I will be e-publishing my first novel, Inca, within the next few days

Hello everyone,

As I mentioned back in January, I’ve been researching how to go about e-publishing my manuscripts. I’ve been writing seriously for more than eleven years now, and it is long past time my efforts find an audience beyond a small circle of friends and family. I’ve fought the good fight to find a home with a traditional publisher. I even had a literary agent for a couple of years, but prospects are bleak for new authors who hope to see their efforts sit upon a bookstore shelf next to their heroes.

I have a dozen flattering rejection letters admitting that my work has a readable quality, but economic reality has tied the hands of acquisition editors.  The Jersey Shore’s Snooki can make the New York Times bestsellers’ list, but I am not as safe a bet. So be it. Rather than bemoan the barriers facing my work in the twilight of the old way of doing things, it’s time to embrace the coming dawn. The future is e-publishing, and I’m ready to take the plunge. My first book will be available on Amazon for $.299 within the next few days.

How much do you know about the Inca? Everyone has heard of them, but a sad truth is that most people can do little more than mention them in the same breath as the Aztecs and the Maya. A South American civilization every bit as impressive as the Romans disappeared less than five hundred years ago, and today the true story is all but lost to us: In just three generations the Inca built an empire three thousand miles long and five hundred wide across the second highest mountain range in the world; within forty years of their beginning, rebellions, smallpox, political purges, a civil war, and finally the arrival of the Spaniards left so few of the Inca nobility alive that very little unbiased and coherent information was ever told to their conquerors and recorded for posterity. While working my way through the conflicting histories I found myself wishing that someone had written about the decline and fall of the Inca from their own perspective, as Gary Jennings did in his masterpiece Aztec. After a great deal of research I have written the book I wanted to read.

Inca is the life story of Haylli Yupanki, a man who served three generations of emperors only to watch his whole world shatter and shatter again, leaving nothing behind but his memories and his pride. Hiding in the jungle with the last of the unsubjugated Inca, Haylli transcribes his memoirs from quipus –the Inca’s writing system of knotted string– into Spanish with the help of a captured priest. Beginning with a childhood of privilege and a youth spent as a fugitive from Imperial justice, through a successful career as the Inca’s most powerful bureaucrat, to an old age spent in the ruin of his life’s work, Haylli was present at all the important moments of his people. Through his words he hopes their story will be remembered.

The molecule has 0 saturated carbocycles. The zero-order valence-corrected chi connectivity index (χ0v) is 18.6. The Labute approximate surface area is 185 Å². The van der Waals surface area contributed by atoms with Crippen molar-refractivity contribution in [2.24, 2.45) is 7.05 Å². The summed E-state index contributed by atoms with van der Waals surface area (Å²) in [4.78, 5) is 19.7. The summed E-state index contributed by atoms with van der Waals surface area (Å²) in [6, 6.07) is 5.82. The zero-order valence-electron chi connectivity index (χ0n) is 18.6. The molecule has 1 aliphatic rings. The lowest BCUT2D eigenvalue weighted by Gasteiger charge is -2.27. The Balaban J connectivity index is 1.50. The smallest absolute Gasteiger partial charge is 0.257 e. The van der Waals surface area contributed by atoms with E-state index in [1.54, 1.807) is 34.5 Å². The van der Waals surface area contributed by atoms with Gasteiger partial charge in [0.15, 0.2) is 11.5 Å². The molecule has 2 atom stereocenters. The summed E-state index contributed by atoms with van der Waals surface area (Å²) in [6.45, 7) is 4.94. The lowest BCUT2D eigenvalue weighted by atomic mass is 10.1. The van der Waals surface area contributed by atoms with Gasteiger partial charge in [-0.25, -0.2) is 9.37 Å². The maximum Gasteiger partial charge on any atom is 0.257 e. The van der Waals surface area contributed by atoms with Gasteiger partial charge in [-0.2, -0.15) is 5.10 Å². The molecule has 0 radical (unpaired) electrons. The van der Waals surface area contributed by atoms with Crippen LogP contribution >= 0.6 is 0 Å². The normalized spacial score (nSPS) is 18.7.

Fans of historical fiction will not be disappointed with this book: It’s a sprawling tale covering more than seventy years to include almost everything we know happened between the zenith and nadir of Inca power. More than two-thirds of the characters are based on real people, and every corner of the empire is visited over the course of the narrator’s life: The plot has court intrigue, forbidden loves, triumphs, tragedies, rivalries, heroes, monsters, coups, prophecies, plagues, treasures, sex and violence –all before the conquistadors arrive to change everything forevermore.

You’re going to be hearing a lot about this in the weeks and months to come. I’ll keep you updated.

Best regards,

–Geoff

Now Available at Amazon.com and Smashwords.com!

4 Responses to I will be e-publishing my first novel, Inca, within the next few days

  1. […] I mentioned yesterday, I am within days of e-publishing a novel. It’s about the decline and fall of the Inca Empire […]

  2. Albis says:

    Hello Geoff, I just finished reading Inca and I want to thank you for writing such an entertaining, detailed and inspirational book about the people of Tahuantinsuyo. Being a Peruvian I have studied the Incas while I was in school, in your book you have mixed together many of those school lessons into one story that is nice to read.

    I was happy to read in your epilogue that you plan to write more about the Incas. I now look forward to stories about Manco Capac, Pachacuti and maybe even Tupac Amaru. Little we know about the Incas from their point of view, I only heard of the writings of Tito Cusi Yupanqui and Huaman Poma, and your book fills the gaps in a very nice way and it does not sound unrealistic.

    I look forward to your next books!

  3. Albis says:

    Hi Geoff, I wanted to mention something in my previous message but I forgot. In your book you mention that Haylli was born in December, a few days before the shortest day of the year. Later when the Inti Raymi is described, you said that it happens during the longest day of the year. That is correct in the northern hemisphere, but the in the southern hemisphere is the other way around.

    Anyway, is just a minor detail, but I though it would be good to mention it.

    • Hello Albis,

      Thanks so much for your posts! I’m glad you enjoyed the book, and I’m sorry you caught my Northern Hemisphere showing. I’ll be sure to fix my mistake in a revised version. (Haylii will be born in June instead of December.)

      Best regards!

      –Geoff

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